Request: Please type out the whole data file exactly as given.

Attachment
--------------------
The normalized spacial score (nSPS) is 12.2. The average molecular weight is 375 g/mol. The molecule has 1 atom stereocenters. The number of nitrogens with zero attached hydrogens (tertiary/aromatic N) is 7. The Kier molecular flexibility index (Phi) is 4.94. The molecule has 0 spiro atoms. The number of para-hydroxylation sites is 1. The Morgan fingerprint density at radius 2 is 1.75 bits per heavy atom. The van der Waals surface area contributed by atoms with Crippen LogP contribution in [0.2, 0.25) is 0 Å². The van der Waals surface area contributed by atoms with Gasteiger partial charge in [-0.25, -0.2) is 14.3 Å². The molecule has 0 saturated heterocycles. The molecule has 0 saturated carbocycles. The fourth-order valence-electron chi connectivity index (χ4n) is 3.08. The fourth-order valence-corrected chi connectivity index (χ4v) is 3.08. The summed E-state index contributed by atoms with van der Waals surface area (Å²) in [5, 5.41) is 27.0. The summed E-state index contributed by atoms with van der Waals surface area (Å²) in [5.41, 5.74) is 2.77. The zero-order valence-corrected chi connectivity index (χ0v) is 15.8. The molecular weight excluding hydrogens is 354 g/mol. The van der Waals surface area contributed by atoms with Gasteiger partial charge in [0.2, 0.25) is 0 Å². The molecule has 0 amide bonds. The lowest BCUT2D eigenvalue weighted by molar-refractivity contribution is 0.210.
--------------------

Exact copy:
The normalized spacial score (nSPS) is 12.2. The average molecular weight is 375 g/mol. The molecule has 1 atom stereocenters. The number of nitrogens with zero attached hydrogens (tertiary/aromatic N) is 7. The Kier molecular flexibility index (Phi) is 4.94. The molecule has 0 spiro atoms. The number of para-hydroxylation sites is 1. The Morgan fingerprint density at radius 2 is 1.75 bits per heavy atom. The van der Waals surface area contributed by atoms with Crippen LogP contribution in [0.2, 0.25) is 0 Å². The van der Waals surface area contributed by atoms with Gasteiger partial charge in [-0.25, -0.2) is 14.3 Å². The molecule has 0 saturated heterocycles. The molecule has 0 saturated carbocycles. The fourth-order valence-electron chi connectivity index (χ4n) is 3.08. The fourth-order valence-corrected chi connectivity index (χ4v) is 3.08. The summed E-state index contributed by atoms with van der Waals surface area (Å²) in [5, 5.41) is 27.0. The summed E-state index contributed by atoms with van der Waals surface area (Å²) in [5.41, 5.74) is 2.77. The zero-order valence-corrected chi connectivity index (χ0v) is 15.8. The molecular weight excluding hydrogens is 354 g/mol. The van der Waals surface area contributed by atoms with Gasteiger partial charge in [0.2, 0.25) is 0 Å². The molecule has 0 amide bonds. The lowest BCUT2D eigenvalue weighted by molar-refractivity contribution is 0.210.